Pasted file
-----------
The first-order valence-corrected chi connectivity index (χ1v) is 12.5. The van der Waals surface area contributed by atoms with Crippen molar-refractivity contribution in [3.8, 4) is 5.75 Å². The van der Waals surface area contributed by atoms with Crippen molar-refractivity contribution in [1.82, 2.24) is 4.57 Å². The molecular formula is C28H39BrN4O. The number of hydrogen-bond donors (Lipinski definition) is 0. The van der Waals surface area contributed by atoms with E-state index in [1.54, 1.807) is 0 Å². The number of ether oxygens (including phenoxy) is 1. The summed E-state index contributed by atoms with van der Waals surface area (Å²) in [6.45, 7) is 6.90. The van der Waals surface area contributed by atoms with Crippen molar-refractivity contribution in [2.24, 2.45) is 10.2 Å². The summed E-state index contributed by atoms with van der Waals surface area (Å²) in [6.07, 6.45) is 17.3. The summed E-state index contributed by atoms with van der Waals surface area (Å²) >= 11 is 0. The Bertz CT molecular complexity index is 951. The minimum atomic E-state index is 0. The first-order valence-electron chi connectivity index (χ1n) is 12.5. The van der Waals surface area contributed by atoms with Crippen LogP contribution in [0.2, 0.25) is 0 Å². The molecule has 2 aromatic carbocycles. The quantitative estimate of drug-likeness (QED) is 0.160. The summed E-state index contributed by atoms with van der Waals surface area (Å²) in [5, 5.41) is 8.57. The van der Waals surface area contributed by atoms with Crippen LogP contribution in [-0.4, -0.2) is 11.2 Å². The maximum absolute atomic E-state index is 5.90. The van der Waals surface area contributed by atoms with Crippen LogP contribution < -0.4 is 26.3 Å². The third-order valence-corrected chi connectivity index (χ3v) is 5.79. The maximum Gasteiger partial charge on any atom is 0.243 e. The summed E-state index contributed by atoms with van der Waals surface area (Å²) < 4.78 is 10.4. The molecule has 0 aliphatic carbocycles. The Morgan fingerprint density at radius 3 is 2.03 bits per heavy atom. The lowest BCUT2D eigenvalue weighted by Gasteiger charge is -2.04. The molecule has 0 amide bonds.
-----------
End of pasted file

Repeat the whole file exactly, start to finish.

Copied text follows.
The first-order valence-corrected chi connectivity index (χ1v) is 12.5. The van der Waals surface area contributed by atoms with Crippen molar-refractivity contribution in [3.8, 4) is 5.75 Å². The van der Waals surface area contributed by atoms with Crippen molar-refractivity contribution in [1.82, 2.24) is 4.57 Å². The molecular formula is C28H39BrN4O. The number of hydrogen-bond donors (Lipinski definition) is 0. The van der Waals surface area contributed by atoms with E-state index in [1.54, 1.807) is 0 Å². The number of ether oxygens (including phenoxy) is 1. The summed E-state index contributed by atoms with van der Waals surface area (Å²) in [6.45, 7) is 6.90. The van der Waals surface area contributed by atoms with Crippen molar-refractivity contribution in [2.24, 2.45) is 10.2 Å². The summed E-state index contributed by atoms with van der Waals surface area (Å²) in [6.07, 6.45) is 17.3. The summed E-state index contributed by atoms with van der Waals surface area (Å²) >= 11 is 0. The Bertz CT molecular complexity index is 951. The minimum atomic E-state index is 0. The first-order valence-electron chi connectivity index (χ1n) is 12.5. The van der Waals surface area contributed by atoms with Crippen LogP contribution in [0.2, 0.25) is 0 Å². The molecule has 2 aromatic carbocycles. The quantitative estimate of drug-likeness (QED) is 0.160. The summed E-state index contributed by atoms with van der Waals surface area (Å²) in [5, 5.41) is 8.57. The van der Waals surface area contributed by atoms with Crippen LogP contribution in [-0.4, -0.2) is 11.2 Å². The maximum absolute atomic E-state index is 5.90. The van der Waals surface area contributed by atoms with Crippen LogP contribution < -0.4 is 26.3 Å². The third-order valence-corrected chi connectivity index (χ3v) is 5.79. The maximum Gasteiger partial charge on any atom is 0.243 e. The summed E-state index contributed by atoms with van der Waals surface area (Å²) < 4.78 is 10.4. The molecule has 0 aliphatic carbocycles. The Morgan fingerprint density at radius 3 is 2.03 bits per heavy atom. The lowest BCUT2D eigenvalue weighted by Gasteiger charge is -2.04. The molecule has 0 amide bonds.